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Do you know the truth about chronic pain?

An estimated 116 million people in the United States are known to suffer from chronic pain. No doubt, many of them become very tired of having to explain all the aspects of this issue, no matter the cause.

there are likely as many definitions for chronic pain/disease as there are people who suffer from it
there are likely as many definitions for chronic pain/disease as there are people who suffer from it
Find out the truth about chronic pain
fotosearch shared the following facts and myths which should assist the sufferers with those answers and better help those with whom they associate with in understanding their plight.

Fact: Weather Can Affect Pain – It is not your imagination causing your joint pain to become worse when it is cold or raining. Even though studies have shown mixed results, changes in barometric pressure can cause some people – especially those with arthritis – to have increased pain in their joints. Experts believe this is because barometric pressure affects joint pressure.

Fact: Women Handle Pain Better than Men – Women tend to point to childbirth as positive proof of their greater pain capacity, and some science backs this up. Men and women tolerate pain differently. Women use more coping mechanisms, seek treatment more quickly and tend to recover from pain faster than men. Still, experts say pain is such an individual experience that it makes it hard to compare one person to another.

Myth: Rest Is Good for Back Pain – Short rest may be prescribed for back pain, however, it is best to remain active. Experts say complete bed rest is one of the worst things you can do; if you are not active, the body quickly becomes deconditioned, causing even more pain when you finally move. Limit exercise during episodes of acute pain but continue daily activities and exercises as much as you can per doctor’s orders.

Fact: Losing Weight Can Ease Pain – If you are overweight, realize that having less weight on your body means less pressure – and less pain – on your back and joints. Dropping a few extra pounds can really help improve joint pain in the knees and hips, says Patience White, MD, vice-president of public health at the Arthritis Foundation. “Even 10 pounds can make a huge difference.” Losing weight can also help back pain caused by muscle fatigue.

Fact: Exercise Curbs Painful Flares – Even though pain might make exercise harder to do, remaining active is one of the best things you can do to feel better. Exercise can help you lose weight, sleep better and boost your mood – all of which help reduce pain. Start with low-impact exercises such as stretching, swimming and walking.

Myth: If Pain Can’t Be Found, It’s Not Real – Dr. John F. Dombrowski, a Washington, D.C. pain specialist says, “Just because you can’t find the exact source of someone’s pain doesn’t mean they don’t feel it. No test can measure the intensity of pain, no imaging device can show pain and no instrument can locate pain precisely. This doesn’t mean pain can’t be treated. We don’t need to know the exact cause of the pain to try to make it feel better..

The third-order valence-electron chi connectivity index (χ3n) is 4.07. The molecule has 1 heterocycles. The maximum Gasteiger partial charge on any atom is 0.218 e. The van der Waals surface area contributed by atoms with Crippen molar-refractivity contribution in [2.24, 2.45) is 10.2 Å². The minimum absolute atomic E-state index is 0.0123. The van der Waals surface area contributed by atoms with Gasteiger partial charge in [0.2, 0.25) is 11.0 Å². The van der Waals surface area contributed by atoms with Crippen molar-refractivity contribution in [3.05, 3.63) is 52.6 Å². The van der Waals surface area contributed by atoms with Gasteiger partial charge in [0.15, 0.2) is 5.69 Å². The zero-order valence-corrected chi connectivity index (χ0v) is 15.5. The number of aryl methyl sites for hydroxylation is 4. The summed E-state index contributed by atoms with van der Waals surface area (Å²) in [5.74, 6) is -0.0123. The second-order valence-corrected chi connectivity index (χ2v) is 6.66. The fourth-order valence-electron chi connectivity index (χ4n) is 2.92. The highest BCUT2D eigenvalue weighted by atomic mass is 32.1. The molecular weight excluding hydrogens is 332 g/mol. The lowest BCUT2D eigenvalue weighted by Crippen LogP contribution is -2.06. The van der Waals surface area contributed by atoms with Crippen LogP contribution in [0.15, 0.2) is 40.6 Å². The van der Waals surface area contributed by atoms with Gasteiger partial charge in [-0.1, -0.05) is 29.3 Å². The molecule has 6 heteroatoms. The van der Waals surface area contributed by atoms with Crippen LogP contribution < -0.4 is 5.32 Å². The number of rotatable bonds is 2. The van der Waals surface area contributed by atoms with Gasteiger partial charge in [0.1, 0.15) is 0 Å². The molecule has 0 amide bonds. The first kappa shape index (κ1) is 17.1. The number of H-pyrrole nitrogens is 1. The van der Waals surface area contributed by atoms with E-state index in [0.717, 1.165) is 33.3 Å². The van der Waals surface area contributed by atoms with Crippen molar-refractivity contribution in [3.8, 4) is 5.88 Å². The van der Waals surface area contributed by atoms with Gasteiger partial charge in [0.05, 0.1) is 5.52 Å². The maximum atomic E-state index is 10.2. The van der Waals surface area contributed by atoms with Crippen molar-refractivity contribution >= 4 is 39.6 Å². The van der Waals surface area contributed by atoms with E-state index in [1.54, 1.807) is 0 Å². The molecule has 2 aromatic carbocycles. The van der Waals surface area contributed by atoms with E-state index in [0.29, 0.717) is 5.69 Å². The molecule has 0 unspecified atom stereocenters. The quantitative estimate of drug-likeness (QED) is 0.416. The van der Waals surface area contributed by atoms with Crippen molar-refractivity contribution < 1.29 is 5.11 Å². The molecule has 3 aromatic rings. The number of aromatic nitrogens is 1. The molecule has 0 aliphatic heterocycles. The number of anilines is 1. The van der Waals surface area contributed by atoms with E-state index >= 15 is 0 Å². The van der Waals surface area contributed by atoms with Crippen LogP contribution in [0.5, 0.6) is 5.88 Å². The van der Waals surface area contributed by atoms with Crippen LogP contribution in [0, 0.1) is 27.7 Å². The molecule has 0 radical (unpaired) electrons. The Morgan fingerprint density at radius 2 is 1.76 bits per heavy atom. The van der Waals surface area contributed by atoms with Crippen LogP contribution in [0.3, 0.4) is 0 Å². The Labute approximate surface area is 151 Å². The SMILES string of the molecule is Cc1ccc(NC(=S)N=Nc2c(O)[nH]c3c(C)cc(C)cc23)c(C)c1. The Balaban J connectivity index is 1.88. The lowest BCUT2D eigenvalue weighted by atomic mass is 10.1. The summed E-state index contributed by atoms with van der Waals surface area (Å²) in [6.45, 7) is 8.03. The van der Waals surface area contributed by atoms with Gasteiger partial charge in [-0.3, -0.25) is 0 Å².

Myth: Don’t Worry about Minor Pain – Many people believe pain is just something you must learn to live with, however pain should never be ignored. Even if your pain improves with over-the-counter medications, see your doctor if the pain lasts more than a week or two, becomes worse over time, or if it interferes with your daily activities

Fact: Your Attitude Can Affect Pain – If you dwell on pain, it can become worse. “Those who focus on their pain tend to do poorly compared with those who have a proactive attitude and try to find ways to cope with their pain,” says Roger Chou, MD, associate professor of Oregon Health and Science University. Pain can lead to anxiety and depression, which can cause your pain to become worse. Consider counseling to help cope with pain.

Myth: No Pain, No Gain – While it is okay to push yourself until you feel the burn of exercise, it is essential to know when to stop. Pain is the body’s method of informing you something is wrong. You should never feel pain when exercising. If you do, stop and take a break. Learn what your limits are – and remain with them.

Myth: Pain Is Just Part of Aging – A few aches and pains are part of everyone’s life, like gray hair and wrinkles. Chronic pain, which can increase suffering and decrease quality of life, does not have to be. Most people should be able to lead a life relatively-free of pain as they age. If you are plagued with chronic pain, a pain specialist can help you find relief – no matter how old you are.

Myth: Pain Killers Lead to Addiction – When taken as directed, prescription pain killers rarely cause addiction. Just as with other medications, the body can become dependent upon pain medication. While this doesn’t mean you are addicted, you may have withdrawal symptoms if you stop the drug abruptly. It is a response you can expect to have if you are on a prescription pain killer for more than a few days. Your doctor can help you stop safely.

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